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Innovations Create Bright Future for Spine Interventions: Looking Ahead through Eyes of Five Leaders

zoZoher Ghogawala, MD, FAANS
Charles A. Fager Chairman, Department of Neurosurgery, Lahey Hospital and Medical Center
Professor, Tufts University School of Medicine
Burlington, MA

Neurosurgeons have long been at the forefront of discovery in understanding spinal pathology and treating disorders of the spine. Innovations in medicine, imaging, anesthesia and surgery have already radically changed our ability to diagnose and treat patients suffering from spine problems, yet innovation continues to push the frontier, offering an even brighter future for patients. We asked five surgeons recognized for their spine expertise to gaze into the future. Here’s what they see!

backMichael Y. Wang, MD, FAANS, University of Miami

Major evolution will be seen for minimally invasive spine surgery (MIS), such as Endoscopic surgery (operating through a very small incision using a specialized camera). Soon, endoscopes will easily interface with other technologies including localization through image guidance (think GPS systems), electrophysiology and near-field electron microscopy. Advances in the endoscopes themselves will involve stereoscopic visualization along with larger working channels, allowing manipulation of tools/instruments in multiple planes. Finally, specialized delivery of molecular soft tissue management systems will create new treatment options that will increase utilization of endoscopic techniques for spinal surgery.

Praveen V. Mummaneni, MD, FAANS, University of California, San Francisco

Advances in computer technology will impact the quality and safety of spine surgery. Specifically, Robotic surgery will increasingly be used for placement of pedicle screws. Merging navigation with robotics increase the safety and efficacy in treating more complex cases including spinal deformity while decreasing tissue trauma and blood loss. However, a surgeon’s experience, understanding of spinal disease, and the connection with the patient cannot be reproduced by a robot.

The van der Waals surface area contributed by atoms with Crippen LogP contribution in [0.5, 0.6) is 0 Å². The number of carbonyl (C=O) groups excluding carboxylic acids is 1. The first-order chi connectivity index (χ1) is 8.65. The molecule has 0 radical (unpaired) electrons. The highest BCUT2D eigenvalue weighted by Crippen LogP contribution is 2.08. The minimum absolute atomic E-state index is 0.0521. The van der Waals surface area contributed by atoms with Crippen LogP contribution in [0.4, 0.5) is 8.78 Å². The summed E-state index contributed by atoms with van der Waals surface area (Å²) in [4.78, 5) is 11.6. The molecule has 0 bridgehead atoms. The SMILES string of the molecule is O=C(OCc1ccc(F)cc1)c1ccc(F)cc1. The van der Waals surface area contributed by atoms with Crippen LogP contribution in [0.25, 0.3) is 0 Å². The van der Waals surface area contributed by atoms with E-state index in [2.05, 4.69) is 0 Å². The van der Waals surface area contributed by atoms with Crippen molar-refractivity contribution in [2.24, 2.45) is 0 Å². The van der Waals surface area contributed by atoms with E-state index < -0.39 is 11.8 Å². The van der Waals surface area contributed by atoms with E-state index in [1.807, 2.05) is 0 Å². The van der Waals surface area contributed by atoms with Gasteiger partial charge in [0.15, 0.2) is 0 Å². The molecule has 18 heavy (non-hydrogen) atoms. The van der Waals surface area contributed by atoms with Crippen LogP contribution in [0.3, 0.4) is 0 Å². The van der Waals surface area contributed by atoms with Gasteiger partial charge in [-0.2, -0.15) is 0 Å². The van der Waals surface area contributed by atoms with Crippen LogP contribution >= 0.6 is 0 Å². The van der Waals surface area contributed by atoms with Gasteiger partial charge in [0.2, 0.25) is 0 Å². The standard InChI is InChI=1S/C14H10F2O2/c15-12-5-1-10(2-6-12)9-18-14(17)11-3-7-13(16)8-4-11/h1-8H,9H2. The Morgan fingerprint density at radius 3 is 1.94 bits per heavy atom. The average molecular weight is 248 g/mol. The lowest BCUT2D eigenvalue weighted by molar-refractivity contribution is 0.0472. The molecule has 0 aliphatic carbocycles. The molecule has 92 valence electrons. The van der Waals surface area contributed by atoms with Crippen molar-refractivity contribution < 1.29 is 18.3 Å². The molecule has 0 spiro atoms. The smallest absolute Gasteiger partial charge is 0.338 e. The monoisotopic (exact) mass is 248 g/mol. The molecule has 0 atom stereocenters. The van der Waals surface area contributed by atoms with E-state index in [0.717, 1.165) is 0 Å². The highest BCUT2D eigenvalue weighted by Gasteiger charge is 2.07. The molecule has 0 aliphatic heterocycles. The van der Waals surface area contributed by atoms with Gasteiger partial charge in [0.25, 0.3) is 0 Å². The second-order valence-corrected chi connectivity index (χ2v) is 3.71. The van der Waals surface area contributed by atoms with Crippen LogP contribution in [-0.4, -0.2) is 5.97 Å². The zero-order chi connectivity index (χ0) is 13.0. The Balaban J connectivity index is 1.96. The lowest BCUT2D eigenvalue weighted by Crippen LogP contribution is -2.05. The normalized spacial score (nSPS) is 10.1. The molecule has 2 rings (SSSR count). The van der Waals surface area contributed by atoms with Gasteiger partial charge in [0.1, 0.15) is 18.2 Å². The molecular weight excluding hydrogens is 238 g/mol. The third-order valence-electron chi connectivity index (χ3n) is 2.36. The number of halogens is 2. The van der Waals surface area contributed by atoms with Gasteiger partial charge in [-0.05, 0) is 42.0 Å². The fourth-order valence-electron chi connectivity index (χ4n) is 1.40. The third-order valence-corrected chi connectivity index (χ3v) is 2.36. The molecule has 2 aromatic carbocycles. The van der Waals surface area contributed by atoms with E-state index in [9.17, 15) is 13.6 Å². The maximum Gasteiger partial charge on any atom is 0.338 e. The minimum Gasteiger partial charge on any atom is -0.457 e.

tvCharles L. Branch, Jr., MD, FAANS, Wake Forest University

Merging Video Microscopy with 3D imaging will:

  • Improve surgeon ergonomics for minimally invasive surgery (MIS);
  • Enhance the education platform students; and
  • Augment operative team cohesion.

Currently, using the microscope with tubular portal access or MIS midline approaches obligates the surgeon to adopt a less favorable posture because of the required microscopic line of exposure. Development of video microscopic technology provides high-resolution imaging of the operative field even through an MIS portal. It also frees the surgeon to maintain good posture and ergonomic advantage. The ultra-high definition 3D images create an almost lifelike educational platform for everyone in the operating room and for streaming beyond. This technology realizes another step toward realistic simulation capability, which will dramatically advance surgical skill development, especially in the MIS spine arena.

spineK. Daniel Riew, MD, Columbia University

Artificial discs will continue to improve in design and insertion. This will mean that cervical arthroplasty will become more widely adopted.  Many of the patients that currently are treated with fusions will maintain more physiological spine function. As we live longer and remain more active, this will be increasingly important.

Steve D. Glassman, MD, University of Louisville

Innovations will dramatically impact adult spinal deformity correction. At present, our evaluation of adult patients suffering from curvature of the spine (medically known as deformity) is based on static alignment, which is how our bones line up when we are in just one position. We talk about the sagittal balance of our spines, but we only measure sagittal alignment. An improved understanding of spinal balance requires that we evaluate how the bones of the spine are positioned when in motion. Biomechanical technologic advancements in force plate and motion sensing technology are bringing us closer to this capability. Better quantification of balance should translate into improved risk stratification and more reliable outcomes for surgical patients.

Editor’s Note: We encourage everyone to join the conversation online by using the hashtag #SpineMonth.

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